An Old Union Man

“Did he say anything about politics?”
“Not a word. We talked mostly about books.”
“Books! What does he know about books?”
From Henry Adams, Democracy

One of the more enjoyable aspects of working with old books all day is having the chance to see what past owners have tucked away for safe-keeping in the leaves of those books. Just the other day, I was looking at an 1873 copy of William H. Seward’s Travels Around the World and noticed that someone had inserted several newspaper clippings about the author, William Seward, the Auburn, New York, monument dedicated to him, and the death of one of his family’s former house slaves, “Old Judge.”

It was on this day, March 30, in 1861, that news of Spanish annexation of St. Domingo broke, an event that urged Seward, Lincoln’s secretary of state, to write a famous memo to Lincoln. Spain had pushed for annexation, believing that internal dissension in the states would keep the U.S. from responding. Over the next few days, Seward prepared and sent to Lincoln his “Some Thoughts for the President’s Consideration.” “Thoughts” criticized Lincoln for having no clear foreign or domestic policy, promoted fortifying gulf ports like Pickens to prepare for a potential war with Spain — a war that would help solidify union of the states — and argued strongly for union. Seward wrote:

“We are at the end of a month’s Administration, and yet without a policy either domestic or foreign…. The policy at home…. My system is built on this idea, as a ruling one, namely: that we must change the question, before the public, from one upon Slavery, or about Slavery, for a question upon Union or Disunion. In other words, from what would be regarded as a party question to one of Patriotism or Union.”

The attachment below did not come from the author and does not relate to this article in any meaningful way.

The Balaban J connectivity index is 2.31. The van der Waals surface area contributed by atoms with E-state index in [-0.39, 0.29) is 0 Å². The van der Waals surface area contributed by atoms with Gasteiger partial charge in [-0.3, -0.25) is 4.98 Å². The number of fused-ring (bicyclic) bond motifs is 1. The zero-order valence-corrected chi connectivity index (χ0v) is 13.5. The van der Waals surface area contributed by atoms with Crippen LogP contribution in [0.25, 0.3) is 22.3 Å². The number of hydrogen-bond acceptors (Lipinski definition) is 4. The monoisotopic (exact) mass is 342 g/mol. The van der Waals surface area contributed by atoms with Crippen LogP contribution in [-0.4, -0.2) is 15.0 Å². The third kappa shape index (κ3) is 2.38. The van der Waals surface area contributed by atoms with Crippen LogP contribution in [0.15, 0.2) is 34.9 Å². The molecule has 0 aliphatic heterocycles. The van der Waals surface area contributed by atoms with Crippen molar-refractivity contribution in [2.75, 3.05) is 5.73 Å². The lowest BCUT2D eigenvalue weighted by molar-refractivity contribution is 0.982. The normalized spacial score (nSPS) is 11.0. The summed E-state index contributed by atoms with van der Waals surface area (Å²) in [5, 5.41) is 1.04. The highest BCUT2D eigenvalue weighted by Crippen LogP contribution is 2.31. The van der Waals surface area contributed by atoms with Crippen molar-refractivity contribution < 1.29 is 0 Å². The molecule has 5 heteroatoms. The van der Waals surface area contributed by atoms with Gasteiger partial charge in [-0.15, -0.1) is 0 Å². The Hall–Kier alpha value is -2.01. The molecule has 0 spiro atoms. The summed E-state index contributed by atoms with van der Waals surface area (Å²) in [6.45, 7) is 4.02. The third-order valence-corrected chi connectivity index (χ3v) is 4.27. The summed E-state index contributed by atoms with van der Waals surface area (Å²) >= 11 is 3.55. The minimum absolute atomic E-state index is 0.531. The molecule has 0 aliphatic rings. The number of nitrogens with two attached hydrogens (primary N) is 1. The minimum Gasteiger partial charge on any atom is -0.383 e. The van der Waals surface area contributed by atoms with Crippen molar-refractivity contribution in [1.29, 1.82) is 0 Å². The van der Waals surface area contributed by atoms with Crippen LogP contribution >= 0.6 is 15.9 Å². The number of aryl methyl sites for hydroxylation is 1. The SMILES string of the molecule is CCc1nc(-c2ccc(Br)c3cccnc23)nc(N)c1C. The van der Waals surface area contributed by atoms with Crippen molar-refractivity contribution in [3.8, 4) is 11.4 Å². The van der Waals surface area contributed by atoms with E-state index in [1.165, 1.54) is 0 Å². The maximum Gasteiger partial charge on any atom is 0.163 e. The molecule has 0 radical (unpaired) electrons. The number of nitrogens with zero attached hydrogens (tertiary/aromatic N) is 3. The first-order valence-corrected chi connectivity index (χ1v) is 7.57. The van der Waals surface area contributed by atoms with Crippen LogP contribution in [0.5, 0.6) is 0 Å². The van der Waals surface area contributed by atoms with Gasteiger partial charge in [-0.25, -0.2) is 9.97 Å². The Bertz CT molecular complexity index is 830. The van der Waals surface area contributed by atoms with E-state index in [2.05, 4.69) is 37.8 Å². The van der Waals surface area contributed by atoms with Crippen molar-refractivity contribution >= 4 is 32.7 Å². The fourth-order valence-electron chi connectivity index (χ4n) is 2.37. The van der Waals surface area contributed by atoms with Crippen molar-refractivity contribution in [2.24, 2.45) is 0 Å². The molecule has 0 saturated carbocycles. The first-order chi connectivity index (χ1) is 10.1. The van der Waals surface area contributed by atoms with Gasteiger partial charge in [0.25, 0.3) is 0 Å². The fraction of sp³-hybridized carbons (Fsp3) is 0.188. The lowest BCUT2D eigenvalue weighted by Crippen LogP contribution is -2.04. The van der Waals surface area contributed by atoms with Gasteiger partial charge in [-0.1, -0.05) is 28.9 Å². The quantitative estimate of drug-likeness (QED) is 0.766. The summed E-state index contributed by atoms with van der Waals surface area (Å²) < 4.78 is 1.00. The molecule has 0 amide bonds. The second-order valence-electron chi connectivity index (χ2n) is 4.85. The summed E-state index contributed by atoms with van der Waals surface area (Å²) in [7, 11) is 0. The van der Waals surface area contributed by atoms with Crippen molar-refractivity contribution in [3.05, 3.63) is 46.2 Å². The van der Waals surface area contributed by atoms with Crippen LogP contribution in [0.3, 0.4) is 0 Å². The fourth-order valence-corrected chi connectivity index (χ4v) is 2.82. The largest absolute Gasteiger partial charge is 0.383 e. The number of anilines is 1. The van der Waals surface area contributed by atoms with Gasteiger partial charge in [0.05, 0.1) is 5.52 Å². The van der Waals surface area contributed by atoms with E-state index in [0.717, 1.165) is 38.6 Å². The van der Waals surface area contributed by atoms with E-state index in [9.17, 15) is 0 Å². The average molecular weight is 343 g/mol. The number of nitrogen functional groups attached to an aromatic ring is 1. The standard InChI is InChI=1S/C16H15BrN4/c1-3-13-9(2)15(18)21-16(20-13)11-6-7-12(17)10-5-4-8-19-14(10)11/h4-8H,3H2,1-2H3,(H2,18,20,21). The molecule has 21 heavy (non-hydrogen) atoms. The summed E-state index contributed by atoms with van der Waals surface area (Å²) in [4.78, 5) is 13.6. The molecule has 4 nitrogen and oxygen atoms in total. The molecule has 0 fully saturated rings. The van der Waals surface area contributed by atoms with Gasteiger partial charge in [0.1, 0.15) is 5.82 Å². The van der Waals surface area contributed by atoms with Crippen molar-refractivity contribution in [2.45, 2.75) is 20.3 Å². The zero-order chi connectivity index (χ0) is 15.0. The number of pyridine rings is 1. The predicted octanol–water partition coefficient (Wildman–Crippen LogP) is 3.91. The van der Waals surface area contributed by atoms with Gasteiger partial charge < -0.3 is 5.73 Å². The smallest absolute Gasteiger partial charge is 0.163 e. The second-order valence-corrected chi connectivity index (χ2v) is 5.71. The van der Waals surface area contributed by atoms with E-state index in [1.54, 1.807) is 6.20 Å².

In his reply to Seward, Lincoln defended himself against attacks on his lack of policy and presidential ineffectiveness. He also dismissed Seward’s efforts to defend Pickens which, Seward implied, was more about union than party or slavery.

Seward was not one to slight the issue of slavery. His family had been slaveholders in early nineteenth-century New York, and in his autobiography, Seward expressed his early discontent with slavery and slaveholding:

I early came to the conclusion that something was wrong, and the ‘gradual emancipation laws’ of the State, soon after coming into debate, enabled me to solve the mystery, and determined me, at an early age, to be an abolitionist.

But Seward was not forward-thinking enough to call for full integration of the races. The clippings, which showcase how well-behaved and submissive Seward’s valet and loyal servants were, indicate Seward’s contentment with the subordinate status of blacks. His Travels, which lauds the U.S for abolishing slavery, became one of D. Appleton & Co.’s bestsellers. Appleton published the book, which was probably authored by Seward’s adopted daughter, Olive Risley Seward, by subscription only in the months after Seward’s death in October of 1872 (click here for the AAS catalog record for the salesman’s sample). This was at a time when subscription publishing was making more and a greater variety of books available in the hinterland. It is unfortunate, or perhaps only inevitable, that Seward’s message of American freedom, so widely disseminated, was thought by at least one reader to be inseparable from the vestiges of American slavery.

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